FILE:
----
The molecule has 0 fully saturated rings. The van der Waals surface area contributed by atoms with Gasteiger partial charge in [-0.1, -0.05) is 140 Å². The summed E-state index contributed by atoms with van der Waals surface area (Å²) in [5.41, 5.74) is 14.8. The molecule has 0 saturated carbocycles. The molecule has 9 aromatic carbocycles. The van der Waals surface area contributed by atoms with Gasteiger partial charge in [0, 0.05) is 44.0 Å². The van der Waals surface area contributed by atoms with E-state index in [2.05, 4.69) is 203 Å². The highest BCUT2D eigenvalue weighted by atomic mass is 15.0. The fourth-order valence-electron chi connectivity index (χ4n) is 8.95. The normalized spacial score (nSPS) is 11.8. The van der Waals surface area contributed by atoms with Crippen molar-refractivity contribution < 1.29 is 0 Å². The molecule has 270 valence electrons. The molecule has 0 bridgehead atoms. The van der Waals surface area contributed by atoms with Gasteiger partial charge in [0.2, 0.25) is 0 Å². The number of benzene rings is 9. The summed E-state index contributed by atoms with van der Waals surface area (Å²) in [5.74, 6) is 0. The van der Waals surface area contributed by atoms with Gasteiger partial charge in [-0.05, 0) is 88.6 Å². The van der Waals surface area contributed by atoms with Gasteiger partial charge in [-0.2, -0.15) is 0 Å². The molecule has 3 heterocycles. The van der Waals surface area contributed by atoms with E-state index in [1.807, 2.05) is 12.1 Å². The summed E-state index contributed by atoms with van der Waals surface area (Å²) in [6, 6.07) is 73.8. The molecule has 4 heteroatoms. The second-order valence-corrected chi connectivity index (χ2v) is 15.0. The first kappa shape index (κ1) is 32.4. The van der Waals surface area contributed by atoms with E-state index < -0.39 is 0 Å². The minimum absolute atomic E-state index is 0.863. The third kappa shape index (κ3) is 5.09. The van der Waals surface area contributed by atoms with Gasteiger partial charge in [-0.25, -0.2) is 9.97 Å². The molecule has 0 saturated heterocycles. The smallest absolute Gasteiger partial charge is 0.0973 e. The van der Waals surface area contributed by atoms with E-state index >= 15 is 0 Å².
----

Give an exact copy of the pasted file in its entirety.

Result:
The molecule has 0 fully saturated rings. The van der Waals surface area contributed by atoms with Gasteiger partial charge in [-0.1, -0.05) is 140 Å². The summed E-state index contributed by atoms with van der Waals surface area (Å²) in [5.41, 5.74) is 14.8. The molecule has 0 saturated carbocycles. The molecule has 9 aromatic carbocycles. The van der Waals surface area contributed by atoms with Gasteiger partial charge in [0, 0.05) is 44.0 Å². The van der Waals surface area contributed by atoms with E-state index in [2.05, 4.69) is 203 Å². The highest BCUT2D eigenvalue weighted by atomic mass is 15.0. The fourth-order valence-electron chi connectivity index (χ4n) is 8.95. The normalized spacial score (nSPS) is 11.8. The van der Waals surface area contributed by atoms with Crippen molar-refractivity contribution < 1.29 is 0 Å². The molecule has 270 valence electrons. The molecule has 0 bridgehead atoms. The van der Waals surface area contributed by atoms with Gasteiger partial charge in [0.2, 0.25) is 0 Å². The number of benzene rings is 9. The summed E-state index contributed by atoms with van der Waals surface area (Å²) in [5.74, 6) is 0. The van der Waals surface area contributed by atoms with Gasteiger partial charge in [-0.05, 0) is 88.6 Å². The van der Waals surface area contributed by atoms with Gasteiger partial charge in [-0.2, -0.15) is 0 Å². The molecule has 3 heterocycles. The van der Waals surface area contributed by atoms with E-state index in [1.807, 2.05) is 12.1 Å². The summed E-state index contributed by atoms with van der Waals surface area (Å²) in [6, 6.07) is 73.8. The molecule has 4 heteroatoms. The second-order valence-corrected chi connectivity index (χ2v) is 15.0. The first kappa shape index (κ1) is 32.4. The van der Waals surface area contributed by atoms with E-state index < -0.39 is 0 Å². The minimum absolute atomic E-state index is 0.863. The third kappa shape index (κ3) is 5.09. The van der Waals surface area contributed by atoms with Gasteiger partial charge in [-0.25, -0.2) is 9.97 Å². The molecule has 0 saturated heterocycles. The smallest absolute Gasteiger partial charge is 0.0973 e. The van der Waals surface area contributed by atoms with E-state index >= 15 is 0 Å².